Conservation status: Red

The aquatic warbler is a regular but scarce autumn migrant to certain areas in southern Britain, visiting on its way between breeding grounds in eastern Europe and its winter home in West Africa. Its dependence on a specialised and vulnerable breeding habitat means it has become a globally threatened and declining species. It is more yellow-brown and streaked than the simliar sedge warbler.



Latin name

Acrocephalus paludicola


Warblers and allies (Sylviidae)

Where to see them

They are best looked for in coastal reedbeds along the south coast, often feeding near the reedbed in low vegetation. The RSPB reserve at Marazion Marsh, Cornwall records several aquatic warblers annually and they have also been seen at Radipole Lake and Lodmoor reserves in Dorset.

When to see them

Arrives at its European breeding grounds in April. Migration starts in autumn and sometimes earlier with some males leaving breeding areas at the end of June and the majority in the second half of July. Juveniles leave shortly after fledging. In the UK it is best looked for in late summer, especially the latter half of August. It can be difficult to see in thick vegetation as it tends to keep close to the ground or water and creep along.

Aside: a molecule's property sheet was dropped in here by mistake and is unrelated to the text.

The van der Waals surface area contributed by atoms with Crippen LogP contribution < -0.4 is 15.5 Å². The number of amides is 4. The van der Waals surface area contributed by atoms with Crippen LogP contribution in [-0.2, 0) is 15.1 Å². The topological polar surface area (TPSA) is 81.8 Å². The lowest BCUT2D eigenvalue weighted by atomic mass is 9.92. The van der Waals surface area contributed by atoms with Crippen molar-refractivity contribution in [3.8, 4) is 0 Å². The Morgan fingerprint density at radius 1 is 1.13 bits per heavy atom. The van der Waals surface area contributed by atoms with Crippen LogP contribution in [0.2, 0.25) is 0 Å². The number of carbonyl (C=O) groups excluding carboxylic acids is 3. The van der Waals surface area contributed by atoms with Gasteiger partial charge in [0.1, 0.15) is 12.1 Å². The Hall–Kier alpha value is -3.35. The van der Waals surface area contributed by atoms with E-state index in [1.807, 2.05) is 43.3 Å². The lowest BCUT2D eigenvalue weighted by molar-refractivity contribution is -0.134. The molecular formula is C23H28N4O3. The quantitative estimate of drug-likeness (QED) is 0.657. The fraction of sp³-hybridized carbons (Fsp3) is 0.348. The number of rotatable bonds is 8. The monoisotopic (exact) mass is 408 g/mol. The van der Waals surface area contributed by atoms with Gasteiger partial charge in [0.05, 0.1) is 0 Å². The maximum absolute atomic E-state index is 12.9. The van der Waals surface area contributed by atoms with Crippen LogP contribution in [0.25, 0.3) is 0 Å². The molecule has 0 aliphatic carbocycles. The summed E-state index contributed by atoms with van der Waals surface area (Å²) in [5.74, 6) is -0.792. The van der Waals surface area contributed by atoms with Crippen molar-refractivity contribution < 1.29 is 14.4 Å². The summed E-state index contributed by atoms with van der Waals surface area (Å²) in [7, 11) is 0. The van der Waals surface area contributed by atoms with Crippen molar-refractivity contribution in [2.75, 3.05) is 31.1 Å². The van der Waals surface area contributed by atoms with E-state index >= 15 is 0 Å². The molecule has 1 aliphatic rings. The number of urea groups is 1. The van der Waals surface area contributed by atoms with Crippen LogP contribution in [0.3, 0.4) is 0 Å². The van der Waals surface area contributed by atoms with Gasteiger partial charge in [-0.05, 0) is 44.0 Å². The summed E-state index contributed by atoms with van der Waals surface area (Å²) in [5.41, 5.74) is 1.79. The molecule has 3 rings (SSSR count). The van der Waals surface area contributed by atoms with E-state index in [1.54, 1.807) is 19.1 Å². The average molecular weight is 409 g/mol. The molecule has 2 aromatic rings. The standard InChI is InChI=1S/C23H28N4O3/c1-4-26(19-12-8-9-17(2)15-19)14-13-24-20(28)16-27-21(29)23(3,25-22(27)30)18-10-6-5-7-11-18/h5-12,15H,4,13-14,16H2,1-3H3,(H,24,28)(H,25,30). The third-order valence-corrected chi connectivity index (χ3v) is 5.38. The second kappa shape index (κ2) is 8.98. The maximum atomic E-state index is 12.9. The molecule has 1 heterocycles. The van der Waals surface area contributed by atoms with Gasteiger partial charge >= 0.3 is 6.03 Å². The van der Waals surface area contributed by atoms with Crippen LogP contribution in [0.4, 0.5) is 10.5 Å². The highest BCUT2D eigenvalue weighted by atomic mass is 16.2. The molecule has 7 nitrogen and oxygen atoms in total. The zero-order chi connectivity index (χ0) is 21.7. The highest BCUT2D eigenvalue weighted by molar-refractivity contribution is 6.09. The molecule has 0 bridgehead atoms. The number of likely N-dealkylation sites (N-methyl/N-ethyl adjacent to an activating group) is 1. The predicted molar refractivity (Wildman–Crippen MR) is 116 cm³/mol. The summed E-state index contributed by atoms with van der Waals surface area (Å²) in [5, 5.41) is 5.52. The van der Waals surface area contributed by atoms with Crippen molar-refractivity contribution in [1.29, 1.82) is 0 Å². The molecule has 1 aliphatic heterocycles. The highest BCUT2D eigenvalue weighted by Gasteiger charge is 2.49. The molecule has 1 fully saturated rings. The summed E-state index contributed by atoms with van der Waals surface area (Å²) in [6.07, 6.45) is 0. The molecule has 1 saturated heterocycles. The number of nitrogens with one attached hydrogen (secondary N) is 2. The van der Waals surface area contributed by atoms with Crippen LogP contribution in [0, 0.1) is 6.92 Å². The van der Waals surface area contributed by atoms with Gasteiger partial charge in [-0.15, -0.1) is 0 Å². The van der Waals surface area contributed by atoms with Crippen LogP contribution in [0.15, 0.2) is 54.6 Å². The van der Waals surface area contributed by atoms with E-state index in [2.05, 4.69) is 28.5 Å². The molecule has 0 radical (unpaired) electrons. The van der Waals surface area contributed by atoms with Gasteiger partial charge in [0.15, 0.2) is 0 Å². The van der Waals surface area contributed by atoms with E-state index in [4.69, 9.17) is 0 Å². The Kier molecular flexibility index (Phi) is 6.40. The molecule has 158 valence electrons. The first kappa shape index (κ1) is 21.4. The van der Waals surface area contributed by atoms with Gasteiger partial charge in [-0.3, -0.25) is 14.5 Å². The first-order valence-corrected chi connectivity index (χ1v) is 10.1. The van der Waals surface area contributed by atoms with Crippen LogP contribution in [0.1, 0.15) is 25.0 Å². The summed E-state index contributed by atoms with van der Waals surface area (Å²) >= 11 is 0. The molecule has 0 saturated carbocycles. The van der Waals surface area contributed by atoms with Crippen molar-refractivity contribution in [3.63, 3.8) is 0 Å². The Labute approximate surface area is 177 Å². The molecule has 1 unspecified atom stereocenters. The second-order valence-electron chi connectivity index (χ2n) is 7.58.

What they eat

Insects, caterpillars and grubs, and spiders.


EuropeUK breeding*UK wintering*UK passage*
12-20,000 pairs--10 birds


Aquatic warbler distribution


In the UK
Usually seen along the south coast of England.
In Europe
Eastern Germany and Poland eastwards.
Germany and Poland eastwards into central Asia.


Niels Krabbe, Xeno-canto

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